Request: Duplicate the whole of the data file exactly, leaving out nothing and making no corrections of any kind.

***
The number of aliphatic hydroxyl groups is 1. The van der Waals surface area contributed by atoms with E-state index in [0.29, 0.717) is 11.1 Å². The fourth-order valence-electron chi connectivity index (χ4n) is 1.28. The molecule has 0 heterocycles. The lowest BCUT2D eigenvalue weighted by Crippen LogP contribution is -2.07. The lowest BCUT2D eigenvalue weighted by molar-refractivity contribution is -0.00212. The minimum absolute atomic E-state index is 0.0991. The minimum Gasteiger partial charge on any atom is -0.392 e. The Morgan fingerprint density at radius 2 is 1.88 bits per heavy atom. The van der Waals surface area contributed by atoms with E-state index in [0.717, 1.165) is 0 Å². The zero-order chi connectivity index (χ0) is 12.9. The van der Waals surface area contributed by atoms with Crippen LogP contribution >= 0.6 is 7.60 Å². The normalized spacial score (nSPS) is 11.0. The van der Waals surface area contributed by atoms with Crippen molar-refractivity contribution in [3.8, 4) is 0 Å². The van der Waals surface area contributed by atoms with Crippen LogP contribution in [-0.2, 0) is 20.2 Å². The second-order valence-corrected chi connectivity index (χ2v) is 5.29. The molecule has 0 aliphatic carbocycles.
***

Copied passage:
The number of aliphatic hydroxyl groups is 1. The van der Waals surface area contributed by atoms with E-state index in [0.29, 0.717) is 11.1 Å². The fourth-order valence-electron chi connectivity index (χ4n) is 1.28. The molecule has 0 heterocycles. The lowest BCUT2D eigenvalue weighted by Crippen LogP contribution is -2.07. The lowest BCUT2D eigenvalue weighted by molar-refractivity contribution is -0.00212. The minimum absolute atomic E-state index is 0.0991. The minimum Gasteiger partial charge on any atom is -0.392 e. The Morgan fingerprint density at radius 2 is 1.88 bits per heavy atom. The van der Waals surface area contributed by atoms with E-state index in [0.717, 1.165) is 0 Å². The zero-order chi connectivity index (χ0) is 12.9. The van der Waals surface area contributed by atoms with Crippen LogP contribution >= 0.6 is 7.60 Å². The normalized spacial score (nSPS) is 11.0. The van der Waals surface area contributed by atoms with Crippen molar-refractivity contribution in [3.8, 4) is 0 Å². The van der Waals surface area contributed by atoms with Crippen LogP contribution in [-0.2, 0) is 20.2 Å². The second-order valence-corrected chi connectivity index (χ2v) is 5.29. The molecule has 0 aliphatic carbocycles.